Tuesday, 12 August 2008

Save Nine Maidens Common

I recently received correspondence from local author Ian Cooke about a scheme proposed by Natural England's HEATH project to fence off parts of the Penwith Moors in West Cornwall in readiness to graze cattle. In imminent danger is Nine Maidens Common. I visited the site today and here is my humble opinion on the sorry saga.

Save Nine Maidens Common
A report by Alex Langstone

Nine Maidens (Boskednan) Stone Circle

Nine Maidens Common and other areas of significant archaeological importance are under threat from the Natural England HEATH project. The project has plans to manage the wild moorland of Penwith in West Cornwall. Whilst I have absolutely no objection to the management of the moors (they do need managing, otherwise they will become bracken and gorse thickets!) I am concerned that by putting up fencing and allowing cattle to graze areas such as the Nine Maidens common will be detrimental to the sensitive nature of the landscape. Cattle cannot eat much bracken, and as bracken is the main problem on the moors, I do not really understand why we need any more grazing than we already have? Land management by bracken clearing is one of the things that the HEATH project are already successfully implementing through education and the need to clear with traditional methods using machinery, hand tools and people.

The Land's End peninsula is world famous for its archaeology and beauty; and whilst it is, and should remain, a working landscape, we need to strike a balance between the needs to
the land, the needs of farmers and the needs of tourism. The HEATH project is a well meant project, and in some areas cattle grazing is a good idea. But, cattle around ancient sites of significant cultural importance can create muddy quagmires on open moorland. Damage to the stones and the fabric of these ancient monuments can be substantial when cattle are allowed to graze amongst them. Erecting fences with points of access through gates, will create damage and erosion to the landscape by funnelling people into small areas of entry. Cattle also congregate at these entry points, which can only make the problem worse. Nine maidens common does not need any grazing. I visited the site today, and it is well managed enough already. It is one of the most popular areas of open moorland in Penwith, with acess to such famous sites as the Men an Tol, Nine Maidens stone circle, Men Scryfa and Carn Galva. Plus loads of other bronze age barrows and standing stones, not well known, but equally important. Other areas such as Mulfra Common and Lanyon are also being considered for grazing. It is important to note that the Nine Maidens Common is a registered common, and as such, needs the permission of the Secretary of State for Environment before any changes can occur.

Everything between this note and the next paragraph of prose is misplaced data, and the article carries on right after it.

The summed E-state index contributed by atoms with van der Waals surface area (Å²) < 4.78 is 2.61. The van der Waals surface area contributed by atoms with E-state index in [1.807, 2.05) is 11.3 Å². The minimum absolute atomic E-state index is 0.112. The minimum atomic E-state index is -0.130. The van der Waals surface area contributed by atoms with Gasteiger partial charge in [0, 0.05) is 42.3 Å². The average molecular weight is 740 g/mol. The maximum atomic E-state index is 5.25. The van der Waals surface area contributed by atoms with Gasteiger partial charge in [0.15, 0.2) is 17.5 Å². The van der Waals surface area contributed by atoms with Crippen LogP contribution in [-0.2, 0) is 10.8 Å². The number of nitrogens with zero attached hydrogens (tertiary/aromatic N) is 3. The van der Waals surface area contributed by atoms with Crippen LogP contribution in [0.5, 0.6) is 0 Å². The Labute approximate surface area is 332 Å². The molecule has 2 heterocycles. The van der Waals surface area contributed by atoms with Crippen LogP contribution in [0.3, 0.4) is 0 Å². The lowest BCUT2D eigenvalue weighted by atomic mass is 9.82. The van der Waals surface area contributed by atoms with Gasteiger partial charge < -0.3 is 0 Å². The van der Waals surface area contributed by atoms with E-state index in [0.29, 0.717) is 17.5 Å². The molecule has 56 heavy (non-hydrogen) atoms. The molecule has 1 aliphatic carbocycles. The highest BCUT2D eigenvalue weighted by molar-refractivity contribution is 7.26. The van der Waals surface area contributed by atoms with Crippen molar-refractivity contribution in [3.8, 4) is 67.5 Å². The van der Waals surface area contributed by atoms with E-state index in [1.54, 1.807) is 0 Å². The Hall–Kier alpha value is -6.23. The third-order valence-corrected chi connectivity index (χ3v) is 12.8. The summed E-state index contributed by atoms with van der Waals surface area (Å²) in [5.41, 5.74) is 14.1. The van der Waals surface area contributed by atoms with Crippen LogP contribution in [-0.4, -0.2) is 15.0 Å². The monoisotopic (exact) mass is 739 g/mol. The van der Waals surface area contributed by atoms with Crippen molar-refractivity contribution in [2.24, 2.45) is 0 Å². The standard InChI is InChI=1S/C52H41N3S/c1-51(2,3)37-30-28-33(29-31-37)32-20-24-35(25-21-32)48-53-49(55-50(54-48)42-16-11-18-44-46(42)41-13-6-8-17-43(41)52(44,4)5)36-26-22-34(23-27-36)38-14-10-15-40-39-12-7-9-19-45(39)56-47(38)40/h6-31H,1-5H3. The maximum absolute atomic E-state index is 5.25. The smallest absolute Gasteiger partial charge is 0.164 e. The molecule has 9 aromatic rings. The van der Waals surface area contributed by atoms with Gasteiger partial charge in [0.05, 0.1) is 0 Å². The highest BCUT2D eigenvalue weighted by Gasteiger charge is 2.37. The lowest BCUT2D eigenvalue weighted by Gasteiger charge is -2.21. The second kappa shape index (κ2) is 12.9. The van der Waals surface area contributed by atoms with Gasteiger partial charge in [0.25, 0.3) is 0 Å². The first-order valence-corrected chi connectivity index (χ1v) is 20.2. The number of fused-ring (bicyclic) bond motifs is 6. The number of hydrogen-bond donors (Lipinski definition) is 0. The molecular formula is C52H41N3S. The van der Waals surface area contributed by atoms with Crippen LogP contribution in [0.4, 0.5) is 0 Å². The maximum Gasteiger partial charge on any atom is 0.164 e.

Most importantly, Nine Maidens Common contains some of the finest and most interesting prehistoric sites in Southern Britain. Boskednan stone circle (marked on OS map as Nine Maidens, pictured above) is partly ruinous, but retains enough to be a dominating presence on the moor. When first viewed from the footpath, it stands out prominently almost on the top of the highest ridge. Eleven stones remain of the original twenty-two, one of which is remarkably tall for the stone circles of the region, standing at 2 metres. Other stones range from 1 to 1.3 metres in height. A slightly later round barrow touches the south side and can be clearly seen. About 40 metres north- north-west of the circle can be seen the remaining stump of an outlying menhir, and further to the north are the remains of three round barrows, one of which still has its large retaining stones, (pictured below) though the earthen mound has long since departed the scene! All in all this is a superb Bronze Age archaeological landscape, which needs to be protected and preserved.

In conclusion land management is vital to the conservation of our moors and heaths,
but not by cattle grazing at the more sensitive archaeological sites please!

A dedicated website has been set up by local author Ian Cooke, please visit and sign the petition, write to local MP, Andrew George, write to the Secretary of State for Environment, The Rt. Hon. Hilary Benn MP, and above all, tell people about this. It is vital we all have our viewpoint put forward before it is too late.

You can also contact the HEATH project and
visit their website www.theheathproject.org.uk
Point of contact; Joe Oliver, partnership manager.
Email: joe.oliver@naturale

Or write to:
The HEATH Project, Natural England, Pydar House, Pydar Street, Truro, TR1 1XU, tel 01872 245045
Andrew George MP, Trewella, 18 Mayne Rd, Penzance TR18 4NG.
Secretary of State for the Environment. The Rt Hon Hilary Benn MP, Nobel House, 17 Smith Square, London SW1P 3JR

Remains of round barrow on Nine Maidens common pointing towards Carn Galva

Sunday, 10 August 2008

Penwith Moors Debate

The Penwith Moors, home to one of the greatest concentrations of ancient sites in Britain is under debate. Should some areas of moorland be fenced off to allow grazing with cattle? Or should it be left as it is - as open moorland?

I will write more about this soon, when I have gathered all the facts and re-visited some of the sites affected. In the meantime see the following links for further information. Let me know what you think.

Save Penwith Moors
HEATH Project

Sunday, 3 August 2008

Poetry News

The Aira Force Faeries poem has been published in the Lughnasadh 2008 issue of The Mirror of Isis, under it's regular Poet's Corner feature. The magazine is an official online journal of The Fellowship of Isis edited by Linda Iles. The Mirror of Isis seeks to actively promote the work of FOI members around the world. Now in its third year, you can view the current issue here.

The Aira Force Faeries can be viewed here